Science in Christian Perspective



Karl Turekian, M.A.

From: JASA 6 (September 1954): 25-26.

That branch of science dealing with no less a subject  the origin of the universe is called cosmogony.  The metaphysical analogue is termed cosmology and deals with the philosophical significance of the universe.

The science of cosmogony, in its grandest sense, is comparatively recent since it is only now that we have enough physical and astronomical data to allow detailed speculations regarding the origin and development of the universe. This in itself has provided the Christian mind a refreshing interlude from the haughty talk of the last generation regarding the eternity of the material Such terms as "co-eval", "co-terminous" or  "co-existent" applied to God and matter are no longer popular among those acquainted with the largest cosmogonical thinking.

With the revision of Hubble's constant in the astronomic realm, the age of the universe and the earth (by radioactive methods) are in agreement indicating that the universe as we know it had its origin in the vicinity of 5 billion years ago. The state of affairs prior to this time cannot be inferred from any physical laws. Any concept of a cyclical self-rejuvenating universe or a steady state (i.e. the c ontinuous creation and annihilation of matter) universe is at best abstract mathematical speculation with no basis for validity except the implicit denial of a beginning. More and more scientists are pushed to a unique origin of our universe in time and space.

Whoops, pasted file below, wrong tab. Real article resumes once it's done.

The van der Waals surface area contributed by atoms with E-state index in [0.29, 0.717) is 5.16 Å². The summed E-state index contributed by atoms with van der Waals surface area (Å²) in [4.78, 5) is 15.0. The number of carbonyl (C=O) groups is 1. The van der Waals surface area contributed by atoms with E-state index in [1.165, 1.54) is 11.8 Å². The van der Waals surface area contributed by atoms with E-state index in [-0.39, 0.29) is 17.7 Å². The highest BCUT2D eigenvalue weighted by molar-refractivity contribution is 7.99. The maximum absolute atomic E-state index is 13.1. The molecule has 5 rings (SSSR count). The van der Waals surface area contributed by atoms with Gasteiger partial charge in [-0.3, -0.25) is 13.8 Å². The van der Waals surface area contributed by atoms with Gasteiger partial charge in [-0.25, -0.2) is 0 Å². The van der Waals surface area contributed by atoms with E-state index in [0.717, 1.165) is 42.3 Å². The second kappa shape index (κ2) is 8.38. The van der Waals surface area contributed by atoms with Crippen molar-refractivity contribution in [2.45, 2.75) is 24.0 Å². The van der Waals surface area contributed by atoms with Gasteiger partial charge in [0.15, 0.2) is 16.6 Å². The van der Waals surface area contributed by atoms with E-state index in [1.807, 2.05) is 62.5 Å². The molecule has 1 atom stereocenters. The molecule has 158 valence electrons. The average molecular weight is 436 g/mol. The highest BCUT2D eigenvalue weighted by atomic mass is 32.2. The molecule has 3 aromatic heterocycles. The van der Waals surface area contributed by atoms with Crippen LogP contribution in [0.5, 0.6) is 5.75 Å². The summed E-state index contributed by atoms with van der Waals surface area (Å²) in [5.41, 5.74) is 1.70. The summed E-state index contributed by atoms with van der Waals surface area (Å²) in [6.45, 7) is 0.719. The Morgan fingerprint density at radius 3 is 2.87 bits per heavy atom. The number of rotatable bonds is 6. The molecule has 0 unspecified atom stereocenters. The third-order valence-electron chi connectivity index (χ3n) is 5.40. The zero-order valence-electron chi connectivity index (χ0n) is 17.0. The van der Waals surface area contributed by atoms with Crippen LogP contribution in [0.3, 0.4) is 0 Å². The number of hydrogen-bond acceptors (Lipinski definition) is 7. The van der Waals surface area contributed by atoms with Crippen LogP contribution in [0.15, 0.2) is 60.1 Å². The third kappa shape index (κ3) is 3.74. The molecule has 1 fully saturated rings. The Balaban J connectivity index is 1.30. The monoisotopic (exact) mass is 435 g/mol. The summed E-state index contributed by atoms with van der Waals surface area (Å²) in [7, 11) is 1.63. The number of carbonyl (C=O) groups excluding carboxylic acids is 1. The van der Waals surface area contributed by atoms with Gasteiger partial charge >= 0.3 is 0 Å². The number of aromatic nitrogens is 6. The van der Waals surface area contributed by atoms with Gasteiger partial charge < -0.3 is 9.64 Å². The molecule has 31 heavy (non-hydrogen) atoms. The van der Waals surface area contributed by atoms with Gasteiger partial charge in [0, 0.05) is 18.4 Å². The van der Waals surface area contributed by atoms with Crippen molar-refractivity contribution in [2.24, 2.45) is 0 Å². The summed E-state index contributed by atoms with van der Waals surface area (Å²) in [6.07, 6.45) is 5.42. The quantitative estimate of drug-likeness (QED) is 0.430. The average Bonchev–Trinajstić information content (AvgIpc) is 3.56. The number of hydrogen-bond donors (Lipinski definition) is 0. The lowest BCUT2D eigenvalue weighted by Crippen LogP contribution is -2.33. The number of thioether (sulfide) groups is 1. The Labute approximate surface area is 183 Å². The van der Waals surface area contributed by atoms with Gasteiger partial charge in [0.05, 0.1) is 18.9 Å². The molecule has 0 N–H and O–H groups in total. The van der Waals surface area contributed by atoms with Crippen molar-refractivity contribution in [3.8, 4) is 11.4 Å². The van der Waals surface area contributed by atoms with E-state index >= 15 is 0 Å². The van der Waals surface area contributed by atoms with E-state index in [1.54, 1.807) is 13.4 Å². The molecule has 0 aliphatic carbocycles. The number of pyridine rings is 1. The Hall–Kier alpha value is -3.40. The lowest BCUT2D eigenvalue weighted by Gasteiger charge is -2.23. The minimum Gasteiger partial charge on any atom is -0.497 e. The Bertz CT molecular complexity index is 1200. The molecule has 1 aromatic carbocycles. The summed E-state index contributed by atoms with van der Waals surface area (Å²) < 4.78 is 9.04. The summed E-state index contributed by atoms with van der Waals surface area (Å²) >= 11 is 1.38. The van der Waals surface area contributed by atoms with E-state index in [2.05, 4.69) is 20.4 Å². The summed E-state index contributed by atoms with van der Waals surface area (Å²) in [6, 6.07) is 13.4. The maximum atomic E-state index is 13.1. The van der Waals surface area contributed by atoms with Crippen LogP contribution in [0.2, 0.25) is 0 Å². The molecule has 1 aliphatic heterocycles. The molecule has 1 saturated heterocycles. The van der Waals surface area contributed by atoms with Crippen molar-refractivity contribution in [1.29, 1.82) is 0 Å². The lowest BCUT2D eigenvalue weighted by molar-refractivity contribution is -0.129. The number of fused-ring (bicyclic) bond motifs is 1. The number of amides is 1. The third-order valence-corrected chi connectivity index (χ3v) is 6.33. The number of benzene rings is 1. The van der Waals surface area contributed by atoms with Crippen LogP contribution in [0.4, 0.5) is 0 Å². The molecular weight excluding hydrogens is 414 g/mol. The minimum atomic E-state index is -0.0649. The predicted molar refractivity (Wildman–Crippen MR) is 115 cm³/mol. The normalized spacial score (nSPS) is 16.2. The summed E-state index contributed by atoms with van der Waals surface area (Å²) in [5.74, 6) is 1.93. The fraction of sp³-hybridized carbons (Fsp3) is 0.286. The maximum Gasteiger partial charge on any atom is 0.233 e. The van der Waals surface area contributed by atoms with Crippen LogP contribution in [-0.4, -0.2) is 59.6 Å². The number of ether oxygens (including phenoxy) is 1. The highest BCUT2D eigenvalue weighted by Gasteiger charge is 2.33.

Two of the latest offerings in this field are The Creation of The Universe (Viking, 1952) by George Gamow and The History of Nature (University of Chicago, 1949) by C. F. von Weizsacher.

The author of the latter book is a noted astrophysicist who, among other things, has presented one of the most satisfactory explanations for the origin of the solar system. His ideas dealing with the observed structure of the universe rest heavily on the physics of turbulent motion of gases and clouds. Dr. Weizsacher has found that the second law of thermodynamics compels him to accept a unique origin of our universe. When one reads his philosophical comments in the chapter 'Man: Inner History" one cannot help but feel that this renowned physicist may not be "far from the kingdom of God".

Professor Gamow has probably become well known to the general public through his popular treatises on various aspects of the natural and physical sciences. He has distinguished himself in the field of nuclear physics and has combined in this small book the latest of the knowledge regarding nuclear processes with astronomic and geochemical information. The marriage has resulted in a highly interesting discussion of the origin of the elements and the resulting cosmic architecture. Dr. Gamow also finds a date for the creation of our universe necessary but sidesteps, with a bit of witty chatter, the issue of what existed before that date and why it all started.

We will deal with the problems of cosmogony in more detail in subsequent articles. It is hoped that as many readers as possible will avail themselves of these well written current publications on modern cosmogonical thinking.

Columbia University
New York, New York
August 2, 1954